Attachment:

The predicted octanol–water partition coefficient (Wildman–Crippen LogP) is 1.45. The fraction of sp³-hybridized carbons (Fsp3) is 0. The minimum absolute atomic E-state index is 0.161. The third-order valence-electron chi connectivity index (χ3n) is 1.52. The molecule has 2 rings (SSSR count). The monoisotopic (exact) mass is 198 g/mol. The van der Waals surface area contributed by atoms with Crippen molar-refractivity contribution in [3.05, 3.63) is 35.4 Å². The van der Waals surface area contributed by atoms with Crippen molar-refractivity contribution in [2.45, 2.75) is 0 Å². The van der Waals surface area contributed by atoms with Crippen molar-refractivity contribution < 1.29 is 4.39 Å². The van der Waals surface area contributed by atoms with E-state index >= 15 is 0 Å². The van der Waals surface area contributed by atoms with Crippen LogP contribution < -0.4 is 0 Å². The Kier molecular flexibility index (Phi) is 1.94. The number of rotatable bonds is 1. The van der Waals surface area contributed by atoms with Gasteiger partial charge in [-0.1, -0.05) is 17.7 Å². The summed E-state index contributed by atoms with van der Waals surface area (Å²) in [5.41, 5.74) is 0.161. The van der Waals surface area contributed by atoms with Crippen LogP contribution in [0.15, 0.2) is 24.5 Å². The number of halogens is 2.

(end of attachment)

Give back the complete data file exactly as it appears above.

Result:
The predicted octanol–water partition coefficient (Wildman–Crippen LogP) is 1.45. The fraction of sp³-hybridized carbons (Fsp3) is 0. The minimum absolute atomic E-state index is 0.161. The third-order valence-electron chi connectivity index (χ3n) is 1.52. The molecule has 2 rings (SSSR count). The monoisotopic (exact) mass is 198 g/mol. The van der Waals surface area contributed by atoms with Crippen molar-refractivity contribution in [3.05, 3.63) is 35.4 Å². The van der Waals surface area contributed by atoms with Crippen molar-refractivity contribution in [2.45, 2.75) is 0 Å². The van der Waals surface area contributed by atoms with Crippen molar-refractivity contribution < 1.29 is 4.39 Å². The van der Waals surface area contributed by atoms with E-state index >= 15 is 0 Å². The van der Waals surface area contributed by atoms with Crippen LogP contribution < -0.4 is 0 Å². The Kier molecular flexibility index (Phi) is 1.94. The number of rotatable bonds is 1. The van der Waals surface area contributed by atoms with Gasteiger partial charge in [-0.1, -0.05) is 17.7 Å². The summed E-state index contributed by atoms with van der Waals surface area (Å²) in [5.41, 5.74) is 0.161. The van der Waals surface area contributed by atoms with Crippen LogP contribution in [0.15, 0.2) is 24.5 Å². The number of halogens is 2.